Peel everything back, and Carlos Beltrán should be a first ballot Hall of Famer. Really, the only debate over Beltrán and the Hall of Fame is whether or not he will wear a New York Mets cap on his plaque.
However, that glosses over the Houston Astros cheating scandal, which has been blown way out of proportion. In reality, the writers have been hypocritically holding the scandal against Beltrán.
Ortiz threw bats at umpires. He was served with restraining orders for domestic violence. Also, he was caught cheating using PEDs. It was something held against everyone but him.
While Ortiz was inducted on the first ballot, Beltrán is tending towards not being inducted on the first ballot. That’s even with his actions having previously been celebrated by other teams.
Remember the “Shot Heard Round the World” and the story of the 1951 New York Giants. Well, they did the same exact thing as the 2017 Houston Astros.
The Giants went on a 36-7 tear erasing a 12.5 game deficit forcing a tiebreaker series. In the deciding third game and the Giants trailing 4-2, Bobby Thomson hit a walk-off three run homer off Ralph Branca.
The issue is that Giants team was unapologetically sign stealing. Given the technologies available back then, their’s was far more intricate and complex than what the Astros did.
That Giants team had future Hall of Famers players in Willie Mays and Monte Irvin led by Hall of Famer manager Leo Durocher. Right now, and back in 2017, no one cares about the Giants sign stealing and these Hall of Famers roles in it.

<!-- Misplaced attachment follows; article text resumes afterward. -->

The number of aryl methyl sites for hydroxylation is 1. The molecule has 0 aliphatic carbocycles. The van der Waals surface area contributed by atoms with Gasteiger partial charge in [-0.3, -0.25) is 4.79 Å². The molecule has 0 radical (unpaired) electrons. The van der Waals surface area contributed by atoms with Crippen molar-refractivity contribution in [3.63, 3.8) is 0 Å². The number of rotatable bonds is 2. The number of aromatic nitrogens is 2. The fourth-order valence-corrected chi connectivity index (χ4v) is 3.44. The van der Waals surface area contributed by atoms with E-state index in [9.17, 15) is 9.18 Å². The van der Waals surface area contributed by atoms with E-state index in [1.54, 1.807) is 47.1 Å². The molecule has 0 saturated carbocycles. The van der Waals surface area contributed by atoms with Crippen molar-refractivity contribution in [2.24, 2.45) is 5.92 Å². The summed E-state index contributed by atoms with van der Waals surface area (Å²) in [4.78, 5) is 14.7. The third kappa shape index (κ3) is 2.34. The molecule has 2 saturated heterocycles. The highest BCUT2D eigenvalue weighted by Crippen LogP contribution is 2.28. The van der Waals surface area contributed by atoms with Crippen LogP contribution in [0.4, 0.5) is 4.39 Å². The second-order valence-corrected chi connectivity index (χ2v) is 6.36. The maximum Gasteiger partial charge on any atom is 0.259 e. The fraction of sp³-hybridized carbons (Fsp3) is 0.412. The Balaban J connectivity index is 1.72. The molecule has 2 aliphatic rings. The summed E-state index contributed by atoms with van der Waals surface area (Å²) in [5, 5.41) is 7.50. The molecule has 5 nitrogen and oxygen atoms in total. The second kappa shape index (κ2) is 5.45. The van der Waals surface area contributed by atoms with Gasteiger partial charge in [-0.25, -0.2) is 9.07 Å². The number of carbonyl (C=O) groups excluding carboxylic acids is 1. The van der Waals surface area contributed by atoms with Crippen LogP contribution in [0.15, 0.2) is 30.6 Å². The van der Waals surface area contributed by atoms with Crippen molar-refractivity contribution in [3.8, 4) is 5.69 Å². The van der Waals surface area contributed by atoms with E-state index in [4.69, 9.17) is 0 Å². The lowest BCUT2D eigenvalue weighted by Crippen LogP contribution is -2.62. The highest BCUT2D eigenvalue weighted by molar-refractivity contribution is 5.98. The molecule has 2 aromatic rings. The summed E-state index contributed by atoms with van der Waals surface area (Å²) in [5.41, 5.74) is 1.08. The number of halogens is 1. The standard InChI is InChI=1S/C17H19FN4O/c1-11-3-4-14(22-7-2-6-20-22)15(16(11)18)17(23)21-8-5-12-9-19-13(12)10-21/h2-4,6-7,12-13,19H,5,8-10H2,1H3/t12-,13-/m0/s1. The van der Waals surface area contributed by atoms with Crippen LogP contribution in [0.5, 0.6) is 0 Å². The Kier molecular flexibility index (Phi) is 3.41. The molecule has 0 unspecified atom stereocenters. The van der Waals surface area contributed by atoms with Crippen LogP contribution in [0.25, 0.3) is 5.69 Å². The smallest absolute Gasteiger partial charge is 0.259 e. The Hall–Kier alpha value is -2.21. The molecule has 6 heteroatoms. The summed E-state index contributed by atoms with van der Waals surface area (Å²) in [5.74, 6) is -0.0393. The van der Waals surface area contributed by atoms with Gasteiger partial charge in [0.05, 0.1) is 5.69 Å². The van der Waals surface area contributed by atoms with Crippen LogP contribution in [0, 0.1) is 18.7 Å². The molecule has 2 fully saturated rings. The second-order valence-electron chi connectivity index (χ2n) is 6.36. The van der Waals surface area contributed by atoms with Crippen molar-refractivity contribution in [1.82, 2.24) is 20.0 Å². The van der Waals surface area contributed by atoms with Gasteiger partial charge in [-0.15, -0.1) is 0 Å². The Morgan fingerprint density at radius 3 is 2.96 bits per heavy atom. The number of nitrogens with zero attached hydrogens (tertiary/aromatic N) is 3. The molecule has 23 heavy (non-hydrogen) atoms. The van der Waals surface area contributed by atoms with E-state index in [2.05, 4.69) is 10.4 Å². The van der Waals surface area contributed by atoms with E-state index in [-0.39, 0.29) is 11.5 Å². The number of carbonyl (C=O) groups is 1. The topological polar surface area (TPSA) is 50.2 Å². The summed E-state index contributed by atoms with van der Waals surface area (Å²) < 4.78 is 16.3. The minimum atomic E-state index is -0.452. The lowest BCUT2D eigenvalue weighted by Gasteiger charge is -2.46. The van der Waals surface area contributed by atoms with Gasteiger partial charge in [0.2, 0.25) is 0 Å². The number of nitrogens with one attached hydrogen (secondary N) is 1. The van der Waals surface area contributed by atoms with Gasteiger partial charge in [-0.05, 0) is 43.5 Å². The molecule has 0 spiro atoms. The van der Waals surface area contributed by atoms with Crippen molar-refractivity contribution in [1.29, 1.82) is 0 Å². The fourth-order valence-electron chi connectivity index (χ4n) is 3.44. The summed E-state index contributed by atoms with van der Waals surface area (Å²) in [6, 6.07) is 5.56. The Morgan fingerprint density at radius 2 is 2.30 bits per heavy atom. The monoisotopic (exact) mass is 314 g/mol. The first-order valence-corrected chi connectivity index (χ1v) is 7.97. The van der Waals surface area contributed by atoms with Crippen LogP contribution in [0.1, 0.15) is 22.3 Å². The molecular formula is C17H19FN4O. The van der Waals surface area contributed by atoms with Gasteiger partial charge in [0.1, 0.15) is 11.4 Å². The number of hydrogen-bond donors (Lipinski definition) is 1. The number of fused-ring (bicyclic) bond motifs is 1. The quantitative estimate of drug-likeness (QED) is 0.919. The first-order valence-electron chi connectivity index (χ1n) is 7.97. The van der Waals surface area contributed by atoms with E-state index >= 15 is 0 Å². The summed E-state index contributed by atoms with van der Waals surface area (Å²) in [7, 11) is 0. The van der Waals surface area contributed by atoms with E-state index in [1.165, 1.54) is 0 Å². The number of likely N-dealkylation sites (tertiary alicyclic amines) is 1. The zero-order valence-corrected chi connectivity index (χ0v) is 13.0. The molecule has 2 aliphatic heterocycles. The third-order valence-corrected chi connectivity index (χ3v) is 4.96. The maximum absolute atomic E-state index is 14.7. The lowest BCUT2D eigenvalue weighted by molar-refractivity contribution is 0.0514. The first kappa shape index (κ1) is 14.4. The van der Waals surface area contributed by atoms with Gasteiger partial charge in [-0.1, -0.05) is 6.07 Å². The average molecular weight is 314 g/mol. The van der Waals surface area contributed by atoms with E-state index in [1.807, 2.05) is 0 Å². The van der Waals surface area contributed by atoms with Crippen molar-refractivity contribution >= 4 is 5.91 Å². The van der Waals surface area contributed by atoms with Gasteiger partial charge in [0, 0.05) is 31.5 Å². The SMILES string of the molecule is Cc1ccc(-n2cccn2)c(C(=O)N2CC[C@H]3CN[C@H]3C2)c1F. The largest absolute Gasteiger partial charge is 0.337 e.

We should also note here the New York Yankees and Boston Red Sox were themselves implicated and punished for similar sign stealing measures.
Somehow, we’re supposed to care about and punish just Beltrán. To date, he’s still the only player from that team punished and will forever remain as such.
On that note, when Beltrán’s teammates have become free agents, teams have been in an outright bidding war to obtain them. Apparently, the caring only goes so far.
That’s the ultimate issue here. No one really cares except when it comes to Beltrán. He’s being held to a completely different standard than everyone.
His former teammates remain unpunished while Beltrán is fired as Mets manager and isn’t getting Hall of Fame votes. Cheaters are inducted in the Hall of Fame, but he has to wait.
It’s absurd. Voters need to stop being so hypocritical after Ortiz’s induction and glossing over all the other cheating scandals. They need to reassess everything and do some soul searching. After that, they should rectify their mistake and vote for Beltrán’s induction next year.
The minute Jacob deGrom exercised his opt out was the exact minute anything could happen. At some point, a team could unexpectedly swoop in and offer him a deal to steal him right out from under the New York Mets.
Case-in-point: no one expected the Los Angeles Angels to sign Noah Syndergaard after the Mets offered him a qualifying offer. However, it happened, and Syndergaard is gone. There are some who expect the same will happen with deGrom.
From Jon Heyman, "Folks who have spoken to the Mets lately opine that they believe deGrom seems pretty likely to leave."
— Metsmerized Online (@Metsmerized) November 8, 2022
There are some who expect him to go to the Texas Rangers. There are some believing the San Diego Padres may be suitors. You can never count out the Los Angeles Dodgers or Boston Red Sox. There are reports the Atlanta Braves want to make a run (this doesn’t pass the smell test after they let Freddie Freeman go for less than deGrom will cost).